Attempts to craft a plausible theory of spacepower at this early juncture in spacepower history are indeed unique in the history of military thought, especially if the aim is (as it indeed should be) to develop a theory that avoids the worst excesses of airpower theory. We are far from convinced that it is too early in the history of spacepower to begin crafting a theory that can guide its action and relate it to all other forms of military and national power, but such a possibility cannot be entirely discounted.
Confusion over Definitions
This chapter is emphatic in what it means by spacepower, strategy, and a theory of spacepower. Unfortunately, many misunderstand, misconstrue, or are ignorant of such terms. Much of this confusion is innocent enough in intent but has and continues to cause much damage to the quest for a theory of spacepower. For example, at a symposium associated with the project resulting in this book, several delegates seemed to think that a theory of spacepower was essentially a theory for the unilateral domination of space by the United States. Such an interpretation is mistaken, though it should be noted that a plausible theory of spacepower should be able to lend itself to imperialist space ambitions as well as efforts to create a multilateral regime in space. For what purposes spacepower is used is entirely up to the policymakers of the day. All that a theory of spacepower should do is assist the policymaker in achieving those purposes, regardless of what they are. Nor is spacepower alone in this matter. Airpower too has had problems in pinning down a consensus on key and fundamental definitions.14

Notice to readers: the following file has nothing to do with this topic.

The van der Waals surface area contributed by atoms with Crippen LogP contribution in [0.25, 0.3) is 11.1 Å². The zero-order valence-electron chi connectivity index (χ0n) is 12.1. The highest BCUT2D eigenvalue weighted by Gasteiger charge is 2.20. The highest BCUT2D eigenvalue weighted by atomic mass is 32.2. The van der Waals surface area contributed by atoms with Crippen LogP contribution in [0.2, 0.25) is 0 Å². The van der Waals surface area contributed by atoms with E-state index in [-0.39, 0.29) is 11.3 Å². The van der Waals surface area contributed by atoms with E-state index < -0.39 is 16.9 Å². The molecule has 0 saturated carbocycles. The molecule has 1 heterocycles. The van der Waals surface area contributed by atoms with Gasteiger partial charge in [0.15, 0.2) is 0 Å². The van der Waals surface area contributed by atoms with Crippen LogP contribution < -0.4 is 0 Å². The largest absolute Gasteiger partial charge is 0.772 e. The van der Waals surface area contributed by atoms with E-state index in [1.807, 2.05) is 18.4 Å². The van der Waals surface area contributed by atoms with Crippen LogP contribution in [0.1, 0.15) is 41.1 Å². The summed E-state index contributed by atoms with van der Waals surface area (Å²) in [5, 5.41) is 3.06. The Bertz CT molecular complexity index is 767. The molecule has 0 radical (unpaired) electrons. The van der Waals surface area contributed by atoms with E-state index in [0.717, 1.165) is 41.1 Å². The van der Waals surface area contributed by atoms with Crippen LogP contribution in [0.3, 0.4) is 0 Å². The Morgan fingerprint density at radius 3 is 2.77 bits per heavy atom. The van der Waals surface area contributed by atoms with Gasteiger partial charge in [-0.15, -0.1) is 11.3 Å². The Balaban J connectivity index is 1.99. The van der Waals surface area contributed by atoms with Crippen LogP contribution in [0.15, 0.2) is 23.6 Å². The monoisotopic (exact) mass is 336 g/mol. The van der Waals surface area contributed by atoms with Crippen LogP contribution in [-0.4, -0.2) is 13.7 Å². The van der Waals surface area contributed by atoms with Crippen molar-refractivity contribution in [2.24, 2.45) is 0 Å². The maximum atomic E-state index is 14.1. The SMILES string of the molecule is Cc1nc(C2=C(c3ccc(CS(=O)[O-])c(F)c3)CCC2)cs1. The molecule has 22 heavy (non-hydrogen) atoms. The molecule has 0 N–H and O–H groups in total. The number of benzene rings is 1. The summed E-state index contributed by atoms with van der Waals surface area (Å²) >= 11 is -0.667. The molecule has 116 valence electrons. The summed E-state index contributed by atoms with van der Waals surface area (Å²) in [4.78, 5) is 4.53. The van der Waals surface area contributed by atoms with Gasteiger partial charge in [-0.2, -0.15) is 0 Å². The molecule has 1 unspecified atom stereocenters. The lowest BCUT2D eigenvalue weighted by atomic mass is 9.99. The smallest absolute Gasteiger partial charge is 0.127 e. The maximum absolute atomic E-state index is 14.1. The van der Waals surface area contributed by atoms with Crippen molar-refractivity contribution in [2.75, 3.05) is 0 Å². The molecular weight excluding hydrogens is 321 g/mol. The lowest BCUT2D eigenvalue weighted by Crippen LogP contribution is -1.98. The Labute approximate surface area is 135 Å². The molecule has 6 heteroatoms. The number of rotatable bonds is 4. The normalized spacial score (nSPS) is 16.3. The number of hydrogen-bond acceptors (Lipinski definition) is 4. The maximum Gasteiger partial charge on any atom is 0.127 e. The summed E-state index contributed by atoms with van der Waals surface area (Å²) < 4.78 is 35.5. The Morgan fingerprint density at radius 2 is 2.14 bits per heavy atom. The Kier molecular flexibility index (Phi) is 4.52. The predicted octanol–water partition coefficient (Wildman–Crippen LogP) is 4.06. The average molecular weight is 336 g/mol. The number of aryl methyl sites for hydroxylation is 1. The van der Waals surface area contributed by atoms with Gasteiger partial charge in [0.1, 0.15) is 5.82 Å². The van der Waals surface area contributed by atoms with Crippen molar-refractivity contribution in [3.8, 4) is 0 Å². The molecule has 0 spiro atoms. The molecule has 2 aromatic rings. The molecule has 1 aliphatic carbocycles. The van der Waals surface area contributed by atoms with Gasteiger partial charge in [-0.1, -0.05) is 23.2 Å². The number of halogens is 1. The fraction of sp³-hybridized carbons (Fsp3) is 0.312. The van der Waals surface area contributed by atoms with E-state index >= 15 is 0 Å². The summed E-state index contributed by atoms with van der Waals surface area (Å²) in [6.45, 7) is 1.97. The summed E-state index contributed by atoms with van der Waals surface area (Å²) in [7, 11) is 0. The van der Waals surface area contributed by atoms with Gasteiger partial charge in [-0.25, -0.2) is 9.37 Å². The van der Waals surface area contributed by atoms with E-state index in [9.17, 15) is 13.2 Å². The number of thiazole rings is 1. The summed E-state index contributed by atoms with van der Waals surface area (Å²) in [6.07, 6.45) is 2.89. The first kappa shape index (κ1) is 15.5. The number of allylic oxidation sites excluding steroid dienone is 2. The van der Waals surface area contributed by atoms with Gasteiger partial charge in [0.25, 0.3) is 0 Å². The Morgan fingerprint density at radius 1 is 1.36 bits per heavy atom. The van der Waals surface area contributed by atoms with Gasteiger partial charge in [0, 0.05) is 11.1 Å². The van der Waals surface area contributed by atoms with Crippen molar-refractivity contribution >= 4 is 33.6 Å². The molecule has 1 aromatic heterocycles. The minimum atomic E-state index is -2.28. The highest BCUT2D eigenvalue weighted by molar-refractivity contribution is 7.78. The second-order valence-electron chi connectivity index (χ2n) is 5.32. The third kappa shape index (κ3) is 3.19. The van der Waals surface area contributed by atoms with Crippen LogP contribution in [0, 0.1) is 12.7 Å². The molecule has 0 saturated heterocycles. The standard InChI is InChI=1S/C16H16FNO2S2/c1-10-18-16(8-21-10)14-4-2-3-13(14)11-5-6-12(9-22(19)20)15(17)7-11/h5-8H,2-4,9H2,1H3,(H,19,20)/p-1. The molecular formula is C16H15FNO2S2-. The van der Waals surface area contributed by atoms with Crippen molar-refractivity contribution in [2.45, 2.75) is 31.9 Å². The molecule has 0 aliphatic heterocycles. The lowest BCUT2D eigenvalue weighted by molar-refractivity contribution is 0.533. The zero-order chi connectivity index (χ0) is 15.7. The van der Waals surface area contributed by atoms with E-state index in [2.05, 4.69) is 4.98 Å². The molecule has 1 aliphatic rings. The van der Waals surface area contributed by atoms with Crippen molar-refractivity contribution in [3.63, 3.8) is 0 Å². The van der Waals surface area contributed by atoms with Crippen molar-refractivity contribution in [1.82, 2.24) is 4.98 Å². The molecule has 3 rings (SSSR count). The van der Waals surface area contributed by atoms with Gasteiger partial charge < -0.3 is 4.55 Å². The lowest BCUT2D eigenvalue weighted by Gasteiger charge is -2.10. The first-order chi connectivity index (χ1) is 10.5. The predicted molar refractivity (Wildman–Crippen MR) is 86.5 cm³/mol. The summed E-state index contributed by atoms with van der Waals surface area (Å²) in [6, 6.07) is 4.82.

The exploitation and capabilities of spacepower in the United States and other states are, and have been, highly classified, thus preventing many would-be theorists from accessing any lessons learned from previous applications of spacepower and publicly promulgating any theory based on such access. There are many good reasons to keep certain aspects of spacepower classified, especially as it relates to intelligence gathering and the technical details of satellite capabilities, yet there is also a culture of secrecy that has evolved over the decades that has kept not only adversaries, but for a long while much of the U.S. military and government, in the dark about U.S. space capability. The classification of spacepower is not a uniquely American phenomenon, as the space powers of Russia, China, Israel, and several European countries attest, but the dissemination of space capabilities to developing countries may see, from a theorist's perspective, greater transparency in how spacepower is used as space increasingly becomes an arena for greater and more intense competition.